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Thursday, 17 June 2010
Page: 5851

Ms HALL (12:41 PM) —I believe that the opportunity to access education is possibly the most important thing that any government can give to Australia as a nation. Education is about our future. The fact that not all young people in Australia access education at a level that will prepare them for life is, I think, one of the very sad features of our society. I believe that the Rudd government has really concentrated on trying to make education freely accessible for all young Australians and, at the same time, make it relevant for young Australians.

Catherine is a young person who has just finished university and has been working in my office this week in Canberra. I asked her to identify a topic that she thought was of vital importance, something that she felt passionate about. The topic that she chose was education. It is coincidental that last night in the chamber I spoke about the importance of education, the importance of Building the Education Revolution, the importance of trade training schools and the importance of enabling young people to obtain the education they need.

I would like to share with the House some of the words that Catherine has written for me. It is always very good to be able to look at these issues from somebody else’s perspective and not just from mine, as a member of parliament. I am somebody who has been here a while now, somebody who connects with their electorate very strongly and visits schools on a regular basis. But, still, I am somebody who looks at education from the perspective of having been in this job for quite a while. I find that Catherine’s thoughts coincide with mine very closely. She is not a person who has been involved in the Labor Party or anything like that. Here are the words she has written for me.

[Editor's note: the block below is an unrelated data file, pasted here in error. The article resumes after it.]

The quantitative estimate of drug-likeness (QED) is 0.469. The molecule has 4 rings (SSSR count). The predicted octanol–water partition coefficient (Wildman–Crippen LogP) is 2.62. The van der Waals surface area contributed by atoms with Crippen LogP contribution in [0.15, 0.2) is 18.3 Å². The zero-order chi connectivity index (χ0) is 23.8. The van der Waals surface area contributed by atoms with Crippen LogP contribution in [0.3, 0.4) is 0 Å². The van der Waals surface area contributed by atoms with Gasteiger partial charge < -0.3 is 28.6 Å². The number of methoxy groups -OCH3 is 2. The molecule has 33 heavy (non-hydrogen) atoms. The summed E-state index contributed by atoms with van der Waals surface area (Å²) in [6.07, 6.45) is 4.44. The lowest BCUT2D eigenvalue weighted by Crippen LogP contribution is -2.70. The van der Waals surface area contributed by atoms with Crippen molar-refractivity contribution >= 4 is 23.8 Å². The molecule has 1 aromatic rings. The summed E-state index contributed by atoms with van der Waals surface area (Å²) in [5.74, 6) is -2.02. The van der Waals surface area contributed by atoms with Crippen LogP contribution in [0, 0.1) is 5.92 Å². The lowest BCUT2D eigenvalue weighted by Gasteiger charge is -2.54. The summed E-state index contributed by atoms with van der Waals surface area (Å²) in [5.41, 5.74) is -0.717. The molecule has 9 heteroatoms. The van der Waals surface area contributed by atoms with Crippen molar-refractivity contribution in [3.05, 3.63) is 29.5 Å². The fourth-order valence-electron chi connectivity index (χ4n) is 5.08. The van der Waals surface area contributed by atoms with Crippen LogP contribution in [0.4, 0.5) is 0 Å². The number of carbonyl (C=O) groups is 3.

I would like to take this opportunity to discuss the importance of vocational training experiences for young people. In my electorate, school retention rates in some areas are very low. Schools recognise this trend and have been working on the development of vocational training opportunities, which is an area of importance identified and expressed by students, as was reiterated at a school leaders working luncheon that I have mentioned previously. I had a working lunch with the leaders from the schools in my electorate.

In the Hunter and the Central Coast—they are the areas that the Shortland electorate covers—the retention rate, as recorded by the Department of Education and Training, for years 7 to 10 is 91 per cent. However, this drops dramatically for years 10 to 12, where the apparent retention rate in 2009 was 58.3 per cent, which is lower than other regions in New South Wales. I might add that the rate for the Central Coast is the lowest in Australia.

In recognition of these trends, there is a growing focus by schools in my electorate on the provision of vocational and more hands-on, practical skills development. Recognising the different skills areas and interests of young people and encouraging development in these areas builds confidence—assuring them that they can make a positive contribution to Australia’s workforce—and encourages continuation of studies in senior high school. In my electorate on the Central Coast, Gorokan High School, Lake Munmorah High School and Northlakes High School will be receiving funding towards facilities to better enable more vocational training. The measures include upgrading hospitality, engineering and construction facilities.

The importance of giving young people the opportunity to gain practical experience that they can apply in the workforce cannot be undervalued. Catherine really believes that the most important issue for government to address is education and ensuring that young people who attend our schools have the skills that they need for the future. (Time expired)